This subproject is one of many research subprojects utilizing the resources provided by a Center grant funded by NIH/NCRR. Primary support for the subproject and the subproject's principal investigator may have been provided by other sources, including other NIH sources. The Total Cost listed for the subproject likely represents the estimated amount of Center infrastructure utilized by the subproject, not direct funding provided by the NCRR grant to the subproject or subproject staff. Epithelial-mesenchymal transition (EMT) occurs during normal embryonic development and epithelial tumor progression. Several factors associated with EMT contribute to motility, invasion, and angiogenesis, and may be important therapeutic targets for prostate cancer metastasis. Understanding the factors that contribute to EMT and prostate cancer metastasis is crucial for development of cancer therapies. For example, Snail transcription factor has been identified as an important factor that can induce EMT in breast and colon cancer. However, the role of EMT in prostate cancer is not well defined and good EMT models are lacking. Recently we have established an EMT model for prostate cancer progression using the ARCaP cell model overexpressing Snail. The goal of this proposal is to study the role of Snail transcription factor in prostate cancer progression and metastasis. We have found that Snail-induced EMT in prostate cancer cells involves reactive oxygen species (ROS) and receptor activator of NFkB (RANKL), two factors that are important in cancer disease progression and bone metastatic lesions, respectively. This proposal will elucidate the biological significance of Snail, with emphasis of its role in prostate cancer bone metastasis. In addition, we will characterize the signaling pathway of Snail-induced EMT, and finally examine the effect of antagonizing Snail expression on tumor aggressiveness in vitro and in vivo. We believe these studies will identify Snail as an attractive therapeutic target not only for EMT during primary tumor progression but also for bone metastatic lesions at the secondary site.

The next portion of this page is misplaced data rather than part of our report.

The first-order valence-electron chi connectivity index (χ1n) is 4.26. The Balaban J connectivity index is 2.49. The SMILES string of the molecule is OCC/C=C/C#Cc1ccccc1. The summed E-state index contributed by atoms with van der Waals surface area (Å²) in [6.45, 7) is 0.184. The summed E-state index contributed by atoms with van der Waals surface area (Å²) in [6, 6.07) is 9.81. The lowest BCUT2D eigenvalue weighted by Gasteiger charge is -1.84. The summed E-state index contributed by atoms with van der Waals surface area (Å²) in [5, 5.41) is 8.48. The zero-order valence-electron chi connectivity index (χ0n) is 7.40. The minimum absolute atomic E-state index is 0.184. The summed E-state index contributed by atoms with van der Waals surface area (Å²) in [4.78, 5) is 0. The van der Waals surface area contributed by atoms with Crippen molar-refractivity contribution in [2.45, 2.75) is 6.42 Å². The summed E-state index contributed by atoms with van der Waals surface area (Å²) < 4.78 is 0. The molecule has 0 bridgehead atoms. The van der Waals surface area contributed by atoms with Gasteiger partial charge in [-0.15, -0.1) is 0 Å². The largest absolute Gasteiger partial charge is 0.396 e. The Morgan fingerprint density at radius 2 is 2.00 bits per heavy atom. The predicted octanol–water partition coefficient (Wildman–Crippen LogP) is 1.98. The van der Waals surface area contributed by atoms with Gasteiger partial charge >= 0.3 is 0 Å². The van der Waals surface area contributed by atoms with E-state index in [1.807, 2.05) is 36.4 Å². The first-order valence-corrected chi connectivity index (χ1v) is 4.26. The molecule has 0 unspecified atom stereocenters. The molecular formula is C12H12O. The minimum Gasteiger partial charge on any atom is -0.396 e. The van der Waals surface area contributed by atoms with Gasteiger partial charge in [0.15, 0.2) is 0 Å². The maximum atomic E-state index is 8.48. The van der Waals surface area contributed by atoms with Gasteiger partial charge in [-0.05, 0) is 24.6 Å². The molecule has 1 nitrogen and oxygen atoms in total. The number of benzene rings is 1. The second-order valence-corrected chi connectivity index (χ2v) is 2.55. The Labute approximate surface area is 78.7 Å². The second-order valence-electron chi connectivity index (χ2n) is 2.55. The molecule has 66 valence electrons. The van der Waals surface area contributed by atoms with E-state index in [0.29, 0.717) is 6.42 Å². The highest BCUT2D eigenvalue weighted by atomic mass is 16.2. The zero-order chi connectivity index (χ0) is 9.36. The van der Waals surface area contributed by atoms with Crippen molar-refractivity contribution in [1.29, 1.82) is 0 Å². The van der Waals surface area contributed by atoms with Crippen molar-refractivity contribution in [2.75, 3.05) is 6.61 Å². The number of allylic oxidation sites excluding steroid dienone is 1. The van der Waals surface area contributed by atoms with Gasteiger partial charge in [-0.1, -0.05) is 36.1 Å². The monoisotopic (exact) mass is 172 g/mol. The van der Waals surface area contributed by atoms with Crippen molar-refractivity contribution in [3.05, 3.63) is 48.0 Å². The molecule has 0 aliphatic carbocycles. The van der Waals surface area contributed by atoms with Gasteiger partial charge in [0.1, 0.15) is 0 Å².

Agency
National Institute of Health (NIH)
Institute
National Center for Research Resources (NCRR)
Type
Research Centers in Minority Institutions Award (G12)
Project #
5G12RR003062-25
Application #
8357123
Study Section
National Center for Research Resources Initial Review Group (RIRG)
Project Start
2011-07-01
Project End
2012-06-30
Budget Start
2011-07-01
Budget End
2012-06-30
Support Year
25
Fiscal Year
2011
Total Cost
$235,868
Indirect Cost
Name
Clark Atlanta University
Department
Biology
Type
Schools of Arts and Sciences
DUNS #
065325177
City
Atlanta
State
GA
Country
United States
Zip Code
30314
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